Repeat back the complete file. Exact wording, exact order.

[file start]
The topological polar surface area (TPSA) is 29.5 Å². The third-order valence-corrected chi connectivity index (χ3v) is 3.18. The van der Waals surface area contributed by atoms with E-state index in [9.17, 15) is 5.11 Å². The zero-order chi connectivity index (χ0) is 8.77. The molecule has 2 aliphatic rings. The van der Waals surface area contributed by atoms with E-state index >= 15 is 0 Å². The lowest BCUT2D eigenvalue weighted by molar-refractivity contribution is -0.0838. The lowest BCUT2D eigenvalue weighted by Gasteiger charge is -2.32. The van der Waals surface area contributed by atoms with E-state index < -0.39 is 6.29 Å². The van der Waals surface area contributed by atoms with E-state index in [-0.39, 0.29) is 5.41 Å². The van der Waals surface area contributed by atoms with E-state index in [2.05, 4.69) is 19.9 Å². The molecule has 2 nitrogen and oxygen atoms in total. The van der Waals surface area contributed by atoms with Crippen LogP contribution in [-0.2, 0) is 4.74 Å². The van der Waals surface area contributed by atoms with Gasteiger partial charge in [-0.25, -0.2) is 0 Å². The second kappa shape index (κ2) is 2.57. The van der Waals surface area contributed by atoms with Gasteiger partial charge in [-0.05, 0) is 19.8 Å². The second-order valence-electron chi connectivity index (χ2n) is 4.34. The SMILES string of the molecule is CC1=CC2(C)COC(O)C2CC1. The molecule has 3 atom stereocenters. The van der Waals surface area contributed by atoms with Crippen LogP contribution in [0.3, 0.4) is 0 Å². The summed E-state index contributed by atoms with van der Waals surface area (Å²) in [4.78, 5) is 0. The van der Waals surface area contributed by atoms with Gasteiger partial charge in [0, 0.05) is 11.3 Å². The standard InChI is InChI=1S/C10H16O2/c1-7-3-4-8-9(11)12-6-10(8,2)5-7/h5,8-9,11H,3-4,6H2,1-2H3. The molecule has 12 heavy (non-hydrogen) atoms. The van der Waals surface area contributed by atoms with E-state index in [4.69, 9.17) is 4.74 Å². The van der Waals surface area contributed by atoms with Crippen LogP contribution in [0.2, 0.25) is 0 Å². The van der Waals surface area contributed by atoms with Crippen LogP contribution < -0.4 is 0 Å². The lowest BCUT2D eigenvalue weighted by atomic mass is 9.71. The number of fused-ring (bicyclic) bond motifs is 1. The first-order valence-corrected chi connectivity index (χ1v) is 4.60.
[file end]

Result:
The topological polar surface area (TPSA) is 29.5 Å². The third-order valence-corrected chi connectivity index (χ3v) is 3.18. The van der Waals surface area contributed by atoms with E-state index in [9.17, 15) is 5.11 Å². The zero-order chi connectivity index (χ0) is 8.77. The molecule has 2 aliphatic rings. The van der Waals surface area contributed by atoms with E-state index >= 15 is 0 Å². The lowest BCUT2D eigenvalue weighted by molar-refractivity contribution is -0.0838. The lowest BCUT2D eigenvalue weighted by Gasteiger charge is -2.32. The van der Waals surface area contributed by atoms with E-state index < -0.39 is 6.29 Å². The van der Waals surface area contributed by atoms with E-state index in [-0.39, 0.29) is 5.41 Å². The van der Waals surface area contributed by atoms with E-state index in [2.05, 4.69) is 19.9 Å². The molecule has 2 nitrogen and oxygen atoms in total. The van der Waals surface area contributed by atoms with Crippen LogP contribution in [-0.2, 0) is 4.74 Å². The van der Waals surface area contributed by atoms with Gasteiger partial charge in [-0.25, -0.2) is 0 Å². The second kappa shape index (κ2) is 2.57. The van der Waals surface area contributed by atoms with Gasteiger partial charge in [-0.05, 0) is 19.8 Å². The second-order valence-electron chi connectivity index (χ2n) is 4.34. The SMILES string of the molecule is CC1=CC2(C)COC(O)C2CC1. The molecule has 3 atom stereocenters. The van der Waals surface area contributed by atoms with Crippen LogP contribution in [0.3, 0.4) is 0 Å². The summed E-state index contributed by atoms with van der Waals surface area (Å²) in [4.78, 5) is 0. The van der Waals surface area contributed by atoms with Gasteiger partial charge in [0, 0.05) is 11.3 Å². The standard InChI is InChI=1S/C10H16O2/c1-7-3-4-8-9(11)12-6-10(8,2)5-7/h5,8-9,11H,3-4,6H2,1-2H3. The molecule has 12 heavy (non-hydrogen) atoms. The van der Waals surface area contributed by atoms with E-state index in [4.69, 9.17) is 4.74 Å². The van der Waals surface area contributed by atoms with Crippen LogP contribution in [0.2, 0.25) is 0 Å². The van der Waals surface area contributed by atoms with Crippen LogP contribution < -0.4 is 0 Å². The lowest BCUT2D eigenvalue weighted by atomic mass is 9.71. The number of fused-ring (bicyclic) bond motifs is 1. The first-order valence-corrected chi connectivity index (χ1v) is 4.60.